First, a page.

By Kris Gilbertson
PBS and various production companies (Lone Wolf, Dave Zabel, and David Zucker) that collaborated on Mercy Street carefully researched the history and conditions in Civil War Alexandria. They assembled an impressive team of technical advisors, headed by historian James McPherson, which included Audrey Davis, director of the Alexandria Black History Museum.
Lisa Wolfinger of Lone Wolf Productions approached Davis more than a year ago to ask what resources the Black History Museum could offer in telling the story, particularly the contraband story and general African-American history, but also Civil War history as a whole. Davis worked with the writers and producers on storylines in Mercy Street and the museum will host events related to Mercy Street in coming months.
“PBS was a great group of people to work with, very accommodating,” says Davis, “A lot of people are now aware of Mercy Street because Downton Abbey is back, so you’re seeing commercials for Mercy Street on WETA, and there’ve been several ‘behind the scenes at Mercy Street’ on WETA that actually show the filming. All of the younger actors are very active on social media, even a fanbook page on Facebook.”
Much of the Mercy Street company descended on the city on November 5, during the Alexandria Film Festival, where attendees viewed the entire first episode (one of six). It’s an engaging drama in the genre of Downton Abbey, and likely to build a strong following. Historians like Davis, however, always have a greater concern, or responsibility, to help ensure that the stories told are in the main accurate.
In 1861, near Hampton Roads, Virginia, three male slaves heard that their Confederate owners were going to be moving them farther south. They didn’t want to go. These men had been working for the Confederate cause with the military. They knew that if they left they might never see their families again and could be killed. So they rowed a boat across the bay to the Union Army’s Fort Monroe to seek asylum.
Fort Monroe’s commander, Major General Benjamin Franklin Butler, a lawyer from New England, had been in the job for only a week. Butler knew that he was obligated to return the men to their “owners.” But he reasoned that since the South was seceding from the Union, the men had been put to work against Union forces, and the South considered these men to be property, not people, that he would deem them to be contraband of war. Property confiscated to aid the Union cause; one step closer to freedom.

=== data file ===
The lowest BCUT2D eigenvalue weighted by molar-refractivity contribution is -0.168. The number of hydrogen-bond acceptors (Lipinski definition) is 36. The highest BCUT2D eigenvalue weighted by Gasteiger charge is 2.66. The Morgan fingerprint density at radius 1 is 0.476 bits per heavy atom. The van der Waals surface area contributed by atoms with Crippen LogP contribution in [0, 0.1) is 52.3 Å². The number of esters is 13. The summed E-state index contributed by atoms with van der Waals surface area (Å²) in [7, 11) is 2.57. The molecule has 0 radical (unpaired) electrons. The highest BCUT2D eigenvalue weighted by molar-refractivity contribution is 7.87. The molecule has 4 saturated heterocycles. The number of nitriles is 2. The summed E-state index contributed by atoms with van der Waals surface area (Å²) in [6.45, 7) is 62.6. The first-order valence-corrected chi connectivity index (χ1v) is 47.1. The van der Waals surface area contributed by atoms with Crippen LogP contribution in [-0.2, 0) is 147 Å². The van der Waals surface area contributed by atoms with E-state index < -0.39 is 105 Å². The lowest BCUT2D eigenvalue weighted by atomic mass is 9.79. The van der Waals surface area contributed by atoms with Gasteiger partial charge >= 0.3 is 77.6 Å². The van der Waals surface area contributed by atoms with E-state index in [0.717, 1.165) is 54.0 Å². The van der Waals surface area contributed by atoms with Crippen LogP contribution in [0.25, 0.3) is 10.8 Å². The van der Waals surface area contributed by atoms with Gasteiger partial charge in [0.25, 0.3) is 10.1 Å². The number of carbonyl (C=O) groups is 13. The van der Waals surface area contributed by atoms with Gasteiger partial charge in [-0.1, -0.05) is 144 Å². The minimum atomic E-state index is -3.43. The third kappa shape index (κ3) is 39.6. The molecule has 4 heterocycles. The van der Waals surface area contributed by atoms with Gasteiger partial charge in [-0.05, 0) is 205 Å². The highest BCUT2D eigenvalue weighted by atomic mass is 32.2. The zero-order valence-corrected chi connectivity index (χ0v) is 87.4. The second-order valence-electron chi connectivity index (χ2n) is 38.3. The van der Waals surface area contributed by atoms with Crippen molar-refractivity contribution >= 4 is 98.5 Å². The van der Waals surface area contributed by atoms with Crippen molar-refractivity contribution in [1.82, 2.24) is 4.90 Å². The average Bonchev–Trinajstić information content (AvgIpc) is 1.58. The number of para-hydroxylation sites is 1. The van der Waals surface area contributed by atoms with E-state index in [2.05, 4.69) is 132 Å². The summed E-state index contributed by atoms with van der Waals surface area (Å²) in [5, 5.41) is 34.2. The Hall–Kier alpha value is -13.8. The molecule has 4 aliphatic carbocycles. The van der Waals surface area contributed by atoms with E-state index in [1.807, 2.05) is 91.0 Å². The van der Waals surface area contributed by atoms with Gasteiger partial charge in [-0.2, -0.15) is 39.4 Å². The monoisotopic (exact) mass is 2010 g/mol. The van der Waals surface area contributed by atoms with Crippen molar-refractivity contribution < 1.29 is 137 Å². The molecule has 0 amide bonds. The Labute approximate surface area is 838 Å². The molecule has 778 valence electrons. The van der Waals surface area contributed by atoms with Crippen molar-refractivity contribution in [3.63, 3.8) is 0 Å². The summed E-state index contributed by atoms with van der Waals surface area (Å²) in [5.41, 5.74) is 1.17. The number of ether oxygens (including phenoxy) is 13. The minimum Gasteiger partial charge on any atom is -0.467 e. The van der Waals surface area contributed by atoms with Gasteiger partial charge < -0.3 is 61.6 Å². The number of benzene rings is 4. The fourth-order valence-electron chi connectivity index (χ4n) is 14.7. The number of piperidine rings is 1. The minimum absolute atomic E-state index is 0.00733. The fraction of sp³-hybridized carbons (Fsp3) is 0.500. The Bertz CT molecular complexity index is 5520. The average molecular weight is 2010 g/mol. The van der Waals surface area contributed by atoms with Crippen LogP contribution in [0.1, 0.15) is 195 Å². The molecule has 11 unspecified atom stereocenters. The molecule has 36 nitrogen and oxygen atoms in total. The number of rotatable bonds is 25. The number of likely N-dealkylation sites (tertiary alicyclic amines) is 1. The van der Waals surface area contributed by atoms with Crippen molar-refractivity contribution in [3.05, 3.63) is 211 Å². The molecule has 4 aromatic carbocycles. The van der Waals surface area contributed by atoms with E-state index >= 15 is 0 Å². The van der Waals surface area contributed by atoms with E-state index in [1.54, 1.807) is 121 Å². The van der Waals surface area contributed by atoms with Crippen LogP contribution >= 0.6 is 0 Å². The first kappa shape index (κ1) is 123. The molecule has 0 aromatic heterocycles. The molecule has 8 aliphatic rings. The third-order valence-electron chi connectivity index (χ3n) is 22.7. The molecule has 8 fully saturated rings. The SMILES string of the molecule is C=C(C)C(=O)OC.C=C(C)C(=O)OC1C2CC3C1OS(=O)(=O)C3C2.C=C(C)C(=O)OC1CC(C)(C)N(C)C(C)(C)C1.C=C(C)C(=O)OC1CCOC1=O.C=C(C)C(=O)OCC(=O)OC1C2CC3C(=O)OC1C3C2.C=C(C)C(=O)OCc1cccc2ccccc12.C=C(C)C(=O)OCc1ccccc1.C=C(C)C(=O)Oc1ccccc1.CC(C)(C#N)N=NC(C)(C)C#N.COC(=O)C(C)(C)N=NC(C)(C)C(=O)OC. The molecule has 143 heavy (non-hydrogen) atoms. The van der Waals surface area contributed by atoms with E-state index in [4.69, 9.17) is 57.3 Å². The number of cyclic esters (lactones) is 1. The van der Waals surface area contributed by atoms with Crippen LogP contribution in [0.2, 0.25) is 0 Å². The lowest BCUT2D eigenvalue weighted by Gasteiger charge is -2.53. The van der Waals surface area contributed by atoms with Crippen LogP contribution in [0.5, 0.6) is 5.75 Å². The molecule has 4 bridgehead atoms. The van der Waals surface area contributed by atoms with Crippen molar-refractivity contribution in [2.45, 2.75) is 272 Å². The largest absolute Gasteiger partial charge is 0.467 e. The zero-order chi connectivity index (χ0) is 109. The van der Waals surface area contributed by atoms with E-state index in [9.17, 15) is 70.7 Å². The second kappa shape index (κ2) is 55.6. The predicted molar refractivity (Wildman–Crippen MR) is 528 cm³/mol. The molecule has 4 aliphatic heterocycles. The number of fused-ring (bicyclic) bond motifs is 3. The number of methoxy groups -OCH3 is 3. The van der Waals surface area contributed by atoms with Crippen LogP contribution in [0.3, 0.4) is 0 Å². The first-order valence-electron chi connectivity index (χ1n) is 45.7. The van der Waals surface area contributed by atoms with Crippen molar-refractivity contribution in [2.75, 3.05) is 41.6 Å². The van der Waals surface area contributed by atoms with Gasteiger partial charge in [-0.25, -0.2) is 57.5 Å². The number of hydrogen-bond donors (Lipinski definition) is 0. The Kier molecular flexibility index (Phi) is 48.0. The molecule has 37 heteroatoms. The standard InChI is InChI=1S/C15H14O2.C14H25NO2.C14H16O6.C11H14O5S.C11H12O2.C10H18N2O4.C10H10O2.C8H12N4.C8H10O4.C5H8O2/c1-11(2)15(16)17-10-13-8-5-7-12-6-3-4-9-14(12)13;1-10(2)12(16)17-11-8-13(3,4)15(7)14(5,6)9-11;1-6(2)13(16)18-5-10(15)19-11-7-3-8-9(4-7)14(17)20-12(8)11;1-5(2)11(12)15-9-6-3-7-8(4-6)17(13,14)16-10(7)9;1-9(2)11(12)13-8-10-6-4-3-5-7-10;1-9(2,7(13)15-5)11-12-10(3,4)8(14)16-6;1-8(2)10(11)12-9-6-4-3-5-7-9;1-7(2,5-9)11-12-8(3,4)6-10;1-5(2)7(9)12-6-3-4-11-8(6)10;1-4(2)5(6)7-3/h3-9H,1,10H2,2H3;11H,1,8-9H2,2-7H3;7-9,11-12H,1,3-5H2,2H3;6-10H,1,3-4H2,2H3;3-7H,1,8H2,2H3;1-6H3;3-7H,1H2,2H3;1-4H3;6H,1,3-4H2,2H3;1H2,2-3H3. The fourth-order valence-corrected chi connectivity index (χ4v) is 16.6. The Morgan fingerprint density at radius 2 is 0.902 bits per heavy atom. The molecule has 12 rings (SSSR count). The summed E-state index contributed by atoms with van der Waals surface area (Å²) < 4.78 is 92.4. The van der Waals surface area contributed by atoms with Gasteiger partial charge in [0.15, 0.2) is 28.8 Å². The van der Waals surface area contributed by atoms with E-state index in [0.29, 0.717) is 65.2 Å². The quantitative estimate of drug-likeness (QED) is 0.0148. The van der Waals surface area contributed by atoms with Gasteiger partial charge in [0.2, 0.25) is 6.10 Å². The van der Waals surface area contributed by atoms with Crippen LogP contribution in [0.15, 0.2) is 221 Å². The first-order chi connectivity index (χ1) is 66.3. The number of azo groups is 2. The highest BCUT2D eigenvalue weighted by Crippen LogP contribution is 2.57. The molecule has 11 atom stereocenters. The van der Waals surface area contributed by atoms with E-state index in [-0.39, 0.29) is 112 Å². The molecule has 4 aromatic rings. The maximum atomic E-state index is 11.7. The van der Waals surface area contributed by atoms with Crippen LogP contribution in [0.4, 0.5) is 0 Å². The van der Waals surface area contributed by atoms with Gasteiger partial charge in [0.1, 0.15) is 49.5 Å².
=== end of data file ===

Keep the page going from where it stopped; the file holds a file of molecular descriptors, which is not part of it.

In one stroke, Butler created the legal argument of deeming fugitive slaves to be contraband so they could be treated as free men. He was later quoted saying “I was always a friend of southern rights, but an enemy of southern wrongs.”
Word of Butler’s clever interpretation of law spread quickly. By the end of the next week, over a hundred slaves escaped from other areas and sought asylum. By the end of the month that number reached 500.
One of earliest to arrive was Audrey Davis’s grandfather, who was named Superintendent of Contrabands at Fort Monroe. He knew those first three men. “There’s a quote from him in the main reading room of the Library of Virginia,” says Davis, “so I think it’s neat that I’m working on a project that tells the contraband story.”
Because of General Butler’s action, if escaped slaves could get to any place that was Union occupied, they could be accepted as contraband, work for the Union, earn a wage, and live independently.
It was a risk because escapees could be captured at any time before reaching safety and returned to their masters. “You could be taken back still as a slave,” says Davis, “but if you get to any Union stronghold, you have a chance at freedom. Not quite free, but you’re not quite a slave, either.”
When General Butler notified the president what he was doing, Lincoln wrote back: “Remember, your occupation is war, not emancipation.” But he didn’t put a stop to it, and passage of the four Confiscation Acts (1861-1864) codified what Butler had done, giving contrabands legal status.
“Butler is the hero in this story; he opened the door to freedom for thousands of African Americans who now, as contrabands of war, could self-emancipate,” says Davis. “They were making this decision on their own, not waiting for someone to rescue them.
“That’s what a lot of African Americans want told in Mercy Street, that African Americans were not passive,” she adds. “These were thousands of African Americans who took freedom into their own hands, risking life and limb to get someplace where it was safe so they could be free.”